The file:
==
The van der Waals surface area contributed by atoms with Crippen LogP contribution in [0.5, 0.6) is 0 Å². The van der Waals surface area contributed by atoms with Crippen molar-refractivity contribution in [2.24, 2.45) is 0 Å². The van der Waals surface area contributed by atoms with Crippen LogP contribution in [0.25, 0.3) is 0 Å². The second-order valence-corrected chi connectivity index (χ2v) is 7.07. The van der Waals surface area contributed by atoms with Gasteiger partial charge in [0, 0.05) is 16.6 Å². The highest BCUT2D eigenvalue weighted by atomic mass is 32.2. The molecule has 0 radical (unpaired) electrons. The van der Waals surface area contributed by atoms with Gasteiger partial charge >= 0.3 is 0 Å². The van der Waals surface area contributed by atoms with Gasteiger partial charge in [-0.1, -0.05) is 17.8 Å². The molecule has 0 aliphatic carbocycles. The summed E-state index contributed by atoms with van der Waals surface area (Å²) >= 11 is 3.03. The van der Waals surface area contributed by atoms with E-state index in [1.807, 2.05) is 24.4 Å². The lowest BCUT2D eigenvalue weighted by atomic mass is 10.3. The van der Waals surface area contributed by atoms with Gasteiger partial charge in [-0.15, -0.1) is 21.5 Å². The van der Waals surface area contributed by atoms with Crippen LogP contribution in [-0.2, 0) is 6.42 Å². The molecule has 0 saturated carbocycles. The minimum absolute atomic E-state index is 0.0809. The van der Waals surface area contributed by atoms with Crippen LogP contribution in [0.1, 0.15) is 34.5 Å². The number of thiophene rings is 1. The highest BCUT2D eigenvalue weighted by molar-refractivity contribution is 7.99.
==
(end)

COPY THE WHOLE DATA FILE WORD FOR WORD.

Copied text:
The van der Waals surface area contributed by atoms with Crippen LogP contribution in [0.5, 0.6) is 0 Å². The van der Waals surface area contributed by atoms with Crippen molar-refractivity contribution in [2.24, 2.45) is 0 Å². The van der Waals surface area contributed by atoms with Crippen LogP contribution in [0.25, 0.3) is 0 Å². The second-order valence-corrected chi connectivity index (χ2v) is 7.07. The van der Waals surface area contributed by atoms with Gasteiger partial charge in [0, 0.05) is 16.6 Å². The highest BCUT2D eigenvalue weighted by atomic mass is 32.2. The molecule has 0 radical (unpaired) electrons. The van der Waals surface area contributed by atoms with Gasteiger partial charge >= 0.3 is 0 Å². The van der Waals surface area contributed by atoms with Gasteiger partial charge in [-0.1, -0.05) is 17.8 Å². The molecule has 0 aliphatic carbocycles. The summed E-state index contributed by atoms with van der Waals surface area (Å²) >= 11 is 3.03. The van der Waals surface area contributed by atoms with E-state index in [1.807, 2.05) is 24.4 Å². The lowest BCUT2D eigenvalue weighted by atomic mass is 10.3. The van der Waals surface area contributed by atoms with Gasteiger partial charge in [-0.15, -0.1) is 21.5 Å². The van der Waals surface area contributed by atoms with Crippen LogP contribution in [-0.2, 0) is 6.42 Å². The molecule has 0 saturated carbocycles. The minimum absolute atomic E-state index is 0.0809. The van der Waals surface area contributed by atoms with Crippen LogP contribution in [0.1, 0.15) is 34.5 Å². The number of thiophene rings is 1. The highest BCUT2D eigenvalue weighted by molar-refractivity contribution is 7.99.